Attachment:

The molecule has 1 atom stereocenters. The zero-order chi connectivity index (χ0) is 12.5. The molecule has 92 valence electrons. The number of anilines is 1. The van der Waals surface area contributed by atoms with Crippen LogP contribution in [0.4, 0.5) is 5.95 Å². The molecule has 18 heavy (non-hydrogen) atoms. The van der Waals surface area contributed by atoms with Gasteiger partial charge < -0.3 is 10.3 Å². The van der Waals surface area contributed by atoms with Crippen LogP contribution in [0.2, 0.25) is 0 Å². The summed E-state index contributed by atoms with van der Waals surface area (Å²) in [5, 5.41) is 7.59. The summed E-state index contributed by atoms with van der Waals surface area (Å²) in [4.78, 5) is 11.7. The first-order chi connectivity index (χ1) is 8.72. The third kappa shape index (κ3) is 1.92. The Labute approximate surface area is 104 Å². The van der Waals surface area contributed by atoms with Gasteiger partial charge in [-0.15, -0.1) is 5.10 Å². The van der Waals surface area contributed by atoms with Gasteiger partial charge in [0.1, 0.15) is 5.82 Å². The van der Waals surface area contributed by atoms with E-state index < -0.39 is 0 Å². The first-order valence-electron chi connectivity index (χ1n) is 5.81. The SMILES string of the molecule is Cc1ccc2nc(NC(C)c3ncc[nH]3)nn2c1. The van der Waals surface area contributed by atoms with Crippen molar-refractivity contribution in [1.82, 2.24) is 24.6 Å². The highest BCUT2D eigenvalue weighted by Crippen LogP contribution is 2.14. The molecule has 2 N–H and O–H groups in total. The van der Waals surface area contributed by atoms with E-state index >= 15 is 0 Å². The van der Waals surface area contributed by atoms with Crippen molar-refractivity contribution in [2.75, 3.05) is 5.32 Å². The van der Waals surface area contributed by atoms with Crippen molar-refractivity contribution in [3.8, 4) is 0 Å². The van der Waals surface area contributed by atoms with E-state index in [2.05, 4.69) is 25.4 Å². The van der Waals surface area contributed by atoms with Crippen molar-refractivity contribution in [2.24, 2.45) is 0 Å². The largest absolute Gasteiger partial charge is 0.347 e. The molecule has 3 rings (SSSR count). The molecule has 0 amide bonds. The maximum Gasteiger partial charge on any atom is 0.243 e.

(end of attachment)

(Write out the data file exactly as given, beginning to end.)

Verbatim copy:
The molecule has 1 atom stereocenters. The zero-order chi connectivity index (χ0) is 12.5. The molecule has 92 valence electrons. The number of anilines is 1. The van der Waals surface area contributed by atoms with Crippen LogP contribution in [0.4, 0.5) is 5.95 Å². The molecule has 18 heavy (non-hydrogen) atoms. The van der Waals surface area contributed by atoms with Gasteiger partial charge < -0.3 is 10.3 Å². The van der Waals surface area contributed by atoms with Crippen LogP contribution in [0.2, 0.25) is 0 Å². The summed E-state index contributed by atoms with van der Waals surface area (Å²) in [5, 5.41) is 7.59. The summed E-state index contributed by atoms with van der Waals surface area (Å²) in [4.78, 5) is 11.7. The first-order chi connectivity index (χ1) is 8.72. The third kappa shape index (κ3) is 1.92. The Labute approximate surface area is 104 Å². The van der Waals surface area contributed by atoms with Gasteiger partial charge in [-0.15, -0.1) is 5.10 Å². The van der Waals surface area contributed by atoms with Gasteiger partial charge in [0.1, 0.15) is 5.82 Å². The van der Waals surface area contributed by atoms with E-state index < -0.39 is 0 Å². The first-order valence-electron chi connectivity index (χ1n) is 5.81. The SMILES string of the molecule is Cc1ccc2nc(NC(C)c3ncc[nH]3)nn2c1. The van der Waals surface area contributed by atoms with Crippen molar-refractivity contribution in [1.82, 2.24) is 24.6 Å². The highest BCUT2D eigenvalue weighted by Crippen LogP contribution is 2.14. The molecule has 2 N–H and O–H groups in total. The van der Waals surface area contributed by atoms with E-state index >= 15 is 0 Å². The van der Waals surface area contributed by atoms with Crippen molar-refractivity contribution in [2.75, 3.05) is 5.32 Å². The van der Waals surface area contributed by atoms with Crippen molar-refractivity contribution in [3.8, 4) is 0 Å². The van der Waals surface area contributed by atoms with E-state index in [2.05, 4.69) is 25.4 Å². The van der Waals surface area contributed by atoms with Crippen molar-refractivity contribution in [2.24, 2.45) is 0 Å². The largest absolute Gasteiger partial charge is 0.347 e. The molecule has 3 rings (SSSR count). The molecule has 0 amide bonds. The maximum Gasteiger partial charge on any atom is 0.243 e.